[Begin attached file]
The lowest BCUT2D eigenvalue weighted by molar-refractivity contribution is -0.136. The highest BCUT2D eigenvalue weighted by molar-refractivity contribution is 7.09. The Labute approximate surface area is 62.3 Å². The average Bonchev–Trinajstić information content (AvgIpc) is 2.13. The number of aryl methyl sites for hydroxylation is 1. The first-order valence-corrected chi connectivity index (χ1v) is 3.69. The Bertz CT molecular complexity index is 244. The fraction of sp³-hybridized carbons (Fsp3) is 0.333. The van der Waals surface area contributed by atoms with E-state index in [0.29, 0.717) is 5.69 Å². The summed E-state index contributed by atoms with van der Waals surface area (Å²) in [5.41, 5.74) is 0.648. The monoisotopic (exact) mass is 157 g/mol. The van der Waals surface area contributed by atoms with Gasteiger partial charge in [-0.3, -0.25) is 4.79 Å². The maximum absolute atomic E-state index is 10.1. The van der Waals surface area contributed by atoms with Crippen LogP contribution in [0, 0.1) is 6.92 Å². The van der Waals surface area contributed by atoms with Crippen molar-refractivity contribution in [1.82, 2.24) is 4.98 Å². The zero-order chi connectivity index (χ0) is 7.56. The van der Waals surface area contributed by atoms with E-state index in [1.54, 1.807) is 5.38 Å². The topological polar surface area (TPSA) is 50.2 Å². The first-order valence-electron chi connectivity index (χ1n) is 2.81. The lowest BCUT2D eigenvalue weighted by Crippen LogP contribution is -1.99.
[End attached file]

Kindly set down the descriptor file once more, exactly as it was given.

The lowest BCUT2D eigenvalue weighted by molar-refractivity contribution is -0.136. The highest BCUT2D eigenvalue weighted by molar-refractivity contribution is 7.09. The Labute approximate surface area is 62.3 Å². The average Bonchev–Trinajstić information content (AvgIpc) is 2.13. The number of aryl methyl sites for hydroxylation is 1. The first-order valence-corrected chi connectivity index (χ1v) is 3.69. The Bertz CT molecular complexity index is 244. The fraction of sp³-hybridized carbons (Fsp3) is 0.333. The van der Waals surface area contributed by atoms with E-state index in [0.29, 0.717) is 5.69 Å². The summed E-state index contributed by atoms with van der Waals surface area (Å²) in [5.41, 5.74) is 0.648. The monoisotopic (exact) mass is 157 g/mol. The van der Waals surface area contributed by atoms with Gasteiger partial charge in [-0.3, -0.25) is 4.79 Å². The maximum absolute atomic E-state index is 10.1. The van der Waals surface area contributed by atoms with Crippen LogP contribution in [0, 0.1) is 6.92 Å². The van der Waals surface area contributed by atoms with Crippen molar-refractivity contribution in [1.82, 2.24) is 4.98 Å². The zero-order chi connectivity index (χ0) is 7.56. The van der Waals surface area contributed by atoms with E-state index in [1.54, 1.807) is 5.38 Å². The topological polar surface area (TPSA) is 50.2 Å². The first-order valence-electron chi connectivity index (χ1n) is 2.81. The lowest BCUT2D eigenvalue weighted by Crippen LogP contribution is -1.99.